• Mobile hand sets manufactured and sold in [the country] or Imported from other countries should be checked for compliance of SAR limit and no handsets of SAR value above the prescribed standard adopted should be [permitted].
  • SAR data information of the mobile handsets should be available on the manufacturer’s web site and in the manufacturer’s handset’s manual.
  • To bring awareness, the manufacturer’s mobile handset booklet should contain the following for safe use
    • Use a wireless hands-free system (headphone, headset) with a low power Bluetooth emitter to reduce radiation to the head.
    • When buying a cell phone, make sure it has a low SAR.
    • Either keep your calls short or send a text message (SMS) instead. This advice applies especially to children, adolescents and pregnant women.
    • Whenever possible, use cell phone when the signal quality is good.
    • People having active medical implants should keep their cell phone at least 30 cm away from the implant.
The Report makes separate, specific, recommendations on base stations:
  • The RF exposure limits may be lowered to 1/10th of the existing level keeping in view the data submitted . . . and trend adopted by other developed countries. [India’s current reference levels as well as those of a host of other countries and international organizations are provided in the Report]
  • To provide static continuous testing / measuring centers for online monitoring of radiation level at prominent places in metro/cities and the data to be sent to the central server for information.
  • Apart from self certification for compliance of radiation norms on EMF exposure as is presently being done, the mobile service providers should also measure the radiation level of certain prominent places and display it for information of the general public. They should also have mobile unit for its measurement wherever necessary.
  • [Government] should create a national data base with the information of all the base stations, their emission levels and display on public domain for public information. • Impose restrictions on installation of mobile towers near high density residential areas, schools, playgrounds and hospitals.
  • For the future expansion of telecom network in the country use low power micro cell transmitters with in-building solutions in place of the present trend of using high power transmission over mobile towers / high rise buildings.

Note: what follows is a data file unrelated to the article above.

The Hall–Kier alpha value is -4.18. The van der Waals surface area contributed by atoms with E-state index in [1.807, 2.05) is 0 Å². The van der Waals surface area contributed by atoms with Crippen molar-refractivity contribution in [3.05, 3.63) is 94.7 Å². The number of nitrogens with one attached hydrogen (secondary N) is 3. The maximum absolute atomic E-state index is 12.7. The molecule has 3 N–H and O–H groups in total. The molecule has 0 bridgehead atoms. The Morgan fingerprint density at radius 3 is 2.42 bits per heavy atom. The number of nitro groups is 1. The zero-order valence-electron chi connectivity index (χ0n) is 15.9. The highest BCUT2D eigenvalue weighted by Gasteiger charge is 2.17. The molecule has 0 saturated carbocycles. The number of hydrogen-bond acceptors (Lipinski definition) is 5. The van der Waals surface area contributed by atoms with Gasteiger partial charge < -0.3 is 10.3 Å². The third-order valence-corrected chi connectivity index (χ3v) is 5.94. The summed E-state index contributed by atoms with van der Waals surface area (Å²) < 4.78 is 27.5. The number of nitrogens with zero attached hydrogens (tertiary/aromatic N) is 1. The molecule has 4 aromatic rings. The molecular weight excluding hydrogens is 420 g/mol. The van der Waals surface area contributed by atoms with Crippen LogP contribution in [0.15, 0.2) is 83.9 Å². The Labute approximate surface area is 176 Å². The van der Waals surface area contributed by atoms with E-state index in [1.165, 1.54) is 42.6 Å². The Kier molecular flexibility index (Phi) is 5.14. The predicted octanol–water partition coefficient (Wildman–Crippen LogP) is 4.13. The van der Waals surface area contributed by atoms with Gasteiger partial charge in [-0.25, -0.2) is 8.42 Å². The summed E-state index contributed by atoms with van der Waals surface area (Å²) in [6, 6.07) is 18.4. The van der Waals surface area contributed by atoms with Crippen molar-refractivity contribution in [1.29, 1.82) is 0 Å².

Trade-offs Most things in life are based on trade-offs and balancing of factors. Sunshine gives me vitamin D and makes me happy, but it can also cause skin cancer. So I have to decide how much time to spend in the sun and whether and when to wear sunscreen. In the same way, mobiles which give us enormous benefits in terms of being able to coordinate our activities, call for help, seek information and increasingly to even engage in transactions, may also pose potential threats to our health. Not only can one use the mobile to get the coconuts plucked; one may soon be able to pay the nut plucker using the same phone. The scientific evidence does not establish a threat, but governments such as India’s have proposed actions based on the precautionary principle. Other governments in the region may also consider following suit. As consumers, we too must make trade-offs. We cannot both want the conveniences afforded by the mobile and not want the presence of base stations in our neighborhoods. The latter is the precondition for the former. We have responsibility to buy safe handsets, even if they are a little more expensive than the Chinese knockoffs. And to check the information in the pack and not rely entirely on the government to address our health concerns. The radiation emitting device next to one’s ear (and therefore one’s brain) is potentially more dangerous than the radiation-emitting tower in the neighbor’s garden. The government’s job is to make sure we are equipped to make informed trade-offs, not to make the trade-offs on our behalf. Rohan Samarajiva heads LirneAsia, a regional think tank. He was also a former telecoms regulator in Sri Lanka. To read previous columns go to LBOs main navigation panel and click on the 'Choices' category.